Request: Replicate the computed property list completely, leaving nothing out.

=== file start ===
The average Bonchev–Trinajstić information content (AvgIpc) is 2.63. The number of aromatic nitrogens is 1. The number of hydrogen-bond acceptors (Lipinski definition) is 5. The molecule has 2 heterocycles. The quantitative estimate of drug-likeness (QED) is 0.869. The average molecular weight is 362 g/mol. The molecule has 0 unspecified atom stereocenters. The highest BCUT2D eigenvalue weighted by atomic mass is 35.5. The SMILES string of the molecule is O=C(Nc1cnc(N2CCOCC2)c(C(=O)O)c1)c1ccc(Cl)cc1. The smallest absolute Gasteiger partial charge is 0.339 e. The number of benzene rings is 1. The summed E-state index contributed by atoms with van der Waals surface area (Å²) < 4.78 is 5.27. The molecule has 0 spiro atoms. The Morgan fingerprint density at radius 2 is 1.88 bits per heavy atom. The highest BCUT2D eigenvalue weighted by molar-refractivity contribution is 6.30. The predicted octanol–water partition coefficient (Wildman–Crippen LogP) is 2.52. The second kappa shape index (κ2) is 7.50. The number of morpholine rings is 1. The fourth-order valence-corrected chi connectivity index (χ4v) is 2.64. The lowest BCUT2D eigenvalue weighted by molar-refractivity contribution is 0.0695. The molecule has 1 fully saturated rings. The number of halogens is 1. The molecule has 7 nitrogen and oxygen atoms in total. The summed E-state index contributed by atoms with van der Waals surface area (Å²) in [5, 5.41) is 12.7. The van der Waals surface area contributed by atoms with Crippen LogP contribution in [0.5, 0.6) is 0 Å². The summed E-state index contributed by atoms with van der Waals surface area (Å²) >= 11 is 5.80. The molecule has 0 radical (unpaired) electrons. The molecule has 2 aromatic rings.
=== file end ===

The average Bonchev–Trinajstić information content (AvgIpc) is 2.63. The number of aromatic nitrogens is 1. The number of hydrogen-bond acceptors (Lipinski definition) is 5. The molecule has 2 heterocycles. The quantitative estimate of drug-likeness (QED) is 0.869. The average molecular weight is 362 g/mol. The molecule has 0 unspecified atom stereocenters. The highest BCUT2D eigenvalue weighted by atomic mass is 35.5. The SMILES string of the molecule is O=C(Nc1cnc(N2CCOCC2)c(C(=O)O)c1)c1ccc(Cl)cc1. The smallest absolute Gasteiger partial charge is 0.339 e. The number of benzene rings is 1. The summed E-state index contributed by atoms with van der Waals surface area (Å²) < 4.78 is 5.27. The molecule has 0 spiro atoms. The Morgan fingerprint density at radius 2 is 1.88 bits per heavy atom. The highest BCUT2D eigenvalue weighted by molar-refractivity contribution is 6.30. The predicted octanol–water partition coefficient (Wildman–Crippen LogP) is 2.52. The second kappa shape index (κ2) is 7.50. The number of morpholine rings is 1. The fourth-order valence-corrected chi connectivity index (χ4v) is 2.64. The lowest BCUT2D eigenvalue weighted by molar-refractivity contribution is 0.0695. The molecule has 1 fully saturated rings. The number of halogens is 1. The molecule has 7 nitrogen and oxygen atoms in total. The summed E-state index contributed by atoms with van der Waals surface area (Å²) in [5, 5.41) is 12.7. The van der Waals surface area contributed by atoms with Crippen LogP contribution in [0.5, 0.6) is 0 Å². The summed E-state index contributed by atoms with van der Waals surface area (Å²) >= 11 is 5.80. The molecule has 0 radical (unpaired) electrons. The molecule has 2 aromatic rings.